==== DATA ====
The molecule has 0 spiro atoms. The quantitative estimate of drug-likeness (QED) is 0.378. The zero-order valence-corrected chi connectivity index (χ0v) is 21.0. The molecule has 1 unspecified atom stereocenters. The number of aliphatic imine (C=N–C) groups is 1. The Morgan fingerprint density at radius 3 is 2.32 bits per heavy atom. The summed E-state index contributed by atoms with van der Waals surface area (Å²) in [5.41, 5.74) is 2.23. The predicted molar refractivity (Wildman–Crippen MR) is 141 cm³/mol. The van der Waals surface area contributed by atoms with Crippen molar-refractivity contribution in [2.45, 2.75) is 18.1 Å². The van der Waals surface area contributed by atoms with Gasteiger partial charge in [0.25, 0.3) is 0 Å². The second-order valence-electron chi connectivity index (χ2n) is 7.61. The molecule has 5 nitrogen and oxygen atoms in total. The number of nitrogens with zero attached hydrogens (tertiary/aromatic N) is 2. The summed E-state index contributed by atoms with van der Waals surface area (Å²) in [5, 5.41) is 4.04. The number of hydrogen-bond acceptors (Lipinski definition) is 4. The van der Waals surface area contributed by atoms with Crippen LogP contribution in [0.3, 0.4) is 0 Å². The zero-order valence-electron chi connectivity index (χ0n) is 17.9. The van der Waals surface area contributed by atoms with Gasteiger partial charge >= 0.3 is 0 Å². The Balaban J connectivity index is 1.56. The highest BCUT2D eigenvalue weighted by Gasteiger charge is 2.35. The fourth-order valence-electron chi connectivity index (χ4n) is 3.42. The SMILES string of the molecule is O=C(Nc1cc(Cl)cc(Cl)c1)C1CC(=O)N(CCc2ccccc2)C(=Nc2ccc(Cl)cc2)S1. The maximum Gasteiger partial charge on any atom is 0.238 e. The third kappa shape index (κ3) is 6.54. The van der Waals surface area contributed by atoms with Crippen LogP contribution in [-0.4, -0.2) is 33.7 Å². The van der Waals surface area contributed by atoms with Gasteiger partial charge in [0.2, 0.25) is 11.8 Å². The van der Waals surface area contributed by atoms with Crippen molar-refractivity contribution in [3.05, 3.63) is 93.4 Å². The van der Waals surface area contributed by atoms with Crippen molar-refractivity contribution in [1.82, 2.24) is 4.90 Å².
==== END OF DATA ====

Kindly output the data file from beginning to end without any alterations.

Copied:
The molecule has 0 spiro atoms. The quantitative estimate of drug-likeness (QED) is 0.378. The zero-order valence-corrected chi connectivity index (χ0v) is 21.0. The molecule has 1 unspecified atom stereocenters. The number of aliphatic imine (C=N–C) groups is 1. The Morgan fingerprint density at radius 3 is 2.32 bits per heavy atom. The summed E-state index contributed by atoms with van der Waals surface area (Å²) in [5.41, 5.74) is 2.23. The predicted molar refractivity (Wildman–Crippen MR) is 141 cm³/mol. The van der Waals surface area contributed by atoms with Crippen molar-refractivity contribution in [2.45, 2.75) is 18.1 Å². The van der Waals surface area contributed by atoms with Gasteiger partial charge in [0.25, 0.3) is 0 Å². The second-order valence-electron chi connectivity index (χ2n) is 7.61. The molecule has 5 nitrogen and oxygen atoms in total. The number of nitrogens with zero attached hydrogens (tertiary/aromatic N) is 2. The summed E-state index contributed by atoms with van der Waals surface area (Å²) in [5, 5.41) is 4.04. The number of hydrogen-bond acceptors (Lipinski definition) is 4. The van der Waals surface area contributed by atoms with Crippen LogP contribution in [0.3, 0.4) is 0 Å². The zero-order valence-electron chi connectivity index (χ0n) is 17.9. The van der Waals surface area contributed by atoms with Gasteiger partial charge >= 0.3 is 0 Å². The Balaban J connectivity index is 1.56. The highest BCUT2D eigenvalue weighted by Gasteiger charge is 2.35. The fourth-order valence-electron chi connectivity index (χ4n) is 3.42. The SMILES string of the molecule is O=C(Nc1cc(Cl)cc(Cl)c1)C1CC(=O)N(CCc2ccccc2)C(=Nc2ccc(Cl)cc2)S1. The maximum Gasteiger partial charge on any atom is 0.238 e. The third kappa shape index (κ3) is 6.54. The van der Waals surface area contributed by atoms with Crippen LogP contribution in [-0.4, -0.2) is 33.7 Å². The van der Waals surface area contributed by atoms with Gasteiger partial charge in [0.2, 0.25) is 11.8 Å². The van der Waals surface area contributed by atoms with Crippen molar-refractivity contribution in [3.05, 3.63) is 93.4 Å². The van der Waals surface area contributed by atoms with Crippen molar-refractivity contribution in [1.82, 2.24) is 4.90 Å².